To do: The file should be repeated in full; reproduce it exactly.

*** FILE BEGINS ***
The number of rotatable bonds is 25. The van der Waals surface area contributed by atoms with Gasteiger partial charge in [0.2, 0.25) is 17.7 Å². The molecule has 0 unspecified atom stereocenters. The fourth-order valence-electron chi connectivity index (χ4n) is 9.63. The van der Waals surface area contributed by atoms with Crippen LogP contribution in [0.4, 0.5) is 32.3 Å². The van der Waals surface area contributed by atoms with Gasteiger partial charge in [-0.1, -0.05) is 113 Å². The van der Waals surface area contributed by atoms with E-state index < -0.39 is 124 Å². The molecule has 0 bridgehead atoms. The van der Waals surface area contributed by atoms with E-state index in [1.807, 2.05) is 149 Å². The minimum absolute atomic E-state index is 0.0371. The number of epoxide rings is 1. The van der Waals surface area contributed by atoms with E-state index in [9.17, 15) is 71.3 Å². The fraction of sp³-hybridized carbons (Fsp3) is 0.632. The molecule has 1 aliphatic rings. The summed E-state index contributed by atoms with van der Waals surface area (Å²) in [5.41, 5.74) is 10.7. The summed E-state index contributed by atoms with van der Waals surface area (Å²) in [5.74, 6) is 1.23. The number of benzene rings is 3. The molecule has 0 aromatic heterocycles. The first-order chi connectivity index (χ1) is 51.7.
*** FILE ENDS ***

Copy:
The number of rotatable bonds is 25. The van der Waals surface area contributed by atoms with Gasteiger partial charge in [0.2, 0.25) is 17.7 Å². The molecule has 0 unspecified atom stereocenters. The fourth-order valence-electron chi connectivity index (χ4n) is 9.63. The van der Waals surface area contributed by atoms with Crippen LogP contribution in [0.4, 0.5) is 32.3 Å². The van der Waals surface area contributed by atoms with Gasteiger partial charge in [-0.1, -0.05) is 113 Å². The van der Waals surface area contributed by atoms with E-state index < -0.39 is 124 Å². The molecule has 0 bridgehead atoms. The van der Waals surface area contributed by atoms with E-state index in [1.807, 2.05) is 149 Å². The minimum absolute atomic E-state index is 0.0371. The number of epoxide rings is 1. The van der Waals surface area contributed by atoms with E-state index in [9.17, 15) is 71.3 Å². The fraction of sp³-hybridized carbons (Fsp3) is 0.632. The molecule has 1 aliphatic rings. The summed E-state index contributed by atoms with van der Waals surface area (Å²) in [5.41, 5.74) is 10.7. The summed E-state index contributed by atoms with van der Waals surface area (Å²) in [5.74, 6) is 1.23. The number of benzene rings is 3. The molecule has 0 aromatic heterocycles. The first-order chi connectivity index (χ1) is 51.7.